Tuesday, December 13, 2005

Great Experiences of Life, Part 3: Really Hard Work

One of the best things that can happen to a person in this life is to have a period of exceptionally difficult labor. In such times, we learn that our limits extend much farther than we thought they did. We are stretched, and our bodies hurt, our minds ache, and our imagination wanders to times of exquisite freedom. I had such a time a few weeks ago, and I can honestly say that I am a bit surprised at what I was able to accomplish. Now, don't read this as a self-congratulatory piece. Such revelations come to us all. We all have challenges, and we all at some point attain success in meeting those challenges. Mine were scholastic, and students out there can resonate with my experience. But in the office, the field, on the ocean waters, in the music hall, we each discover our own particular tasks that seem insurmountable. What a joy it is to have them, for in having them, we can discover newfound strength and ability.

It is just plain good for us humans to have to work really hard. So much of life we spend fighting hard work. In this country, we tie ourselves in knots trying to get out of hard work. We procrastinate, and call in sick, and change jobs, always seeking that golden desk of easy, fulfilling, and quickly concluded labor. So few find this, though, and even if they do, what have they really achieved? Sure, they've found a way to ease, but they stand to miss out on so much that is fulfilling. We can't always work sixty-hour weeks or something like that. But the times that we do work really hard show us another side of ourself, an ability to push past the fears and naysayers that plague us and drag us down to unproductivity. So little would have been accomplished in history without periods of really hard work. What art we would have missed out on, what rich literature, what incredible athletic feats. Really hard work is awesome. It's cleansing, purifying, focusing, and expanding.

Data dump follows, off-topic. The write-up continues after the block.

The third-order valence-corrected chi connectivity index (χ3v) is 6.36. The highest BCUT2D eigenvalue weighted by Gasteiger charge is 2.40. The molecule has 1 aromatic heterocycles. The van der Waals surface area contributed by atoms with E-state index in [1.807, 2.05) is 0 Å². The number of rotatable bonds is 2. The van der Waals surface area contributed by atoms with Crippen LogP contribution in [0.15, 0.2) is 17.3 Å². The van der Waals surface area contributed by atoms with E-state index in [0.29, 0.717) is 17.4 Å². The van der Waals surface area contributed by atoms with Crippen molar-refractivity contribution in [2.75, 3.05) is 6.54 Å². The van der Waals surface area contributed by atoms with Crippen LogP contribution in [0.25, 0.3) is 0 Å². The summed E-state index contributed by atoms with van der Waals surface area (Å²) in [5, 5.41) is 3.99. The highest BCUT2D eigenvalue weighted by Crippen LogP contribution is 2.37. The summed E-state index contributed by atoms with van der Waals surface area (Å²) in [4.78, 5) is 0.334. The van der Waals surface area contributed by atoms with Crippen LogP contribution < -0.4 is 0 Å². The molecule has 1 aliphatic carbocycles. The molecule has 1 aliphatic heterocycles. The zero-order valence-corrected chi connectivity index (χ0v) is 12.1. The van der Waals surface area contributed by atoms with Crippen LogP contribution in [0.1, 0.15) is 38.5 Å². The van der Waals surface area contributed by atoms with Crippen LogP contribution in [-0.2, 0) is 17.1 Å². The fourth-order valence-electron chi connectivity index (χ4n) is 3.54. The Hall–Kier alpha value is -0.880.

In sharp contrast to worldly thinking, Christians see the goodness of God in really hard work. As I'm trying to do in this series, we recognize the goodness of God in all areas of life, not simply those that involve praise songs and devotions. God's goodness is sprinkled all throughout this life in all types of experiences, and it is our duty to recognize this, and then to live out that goodness. We become far more than overtaxed laborers when we do so. We become a very testimony of praise to God, one living, feeling, and breathing hard. God revels in hard work, I think, and so should we.


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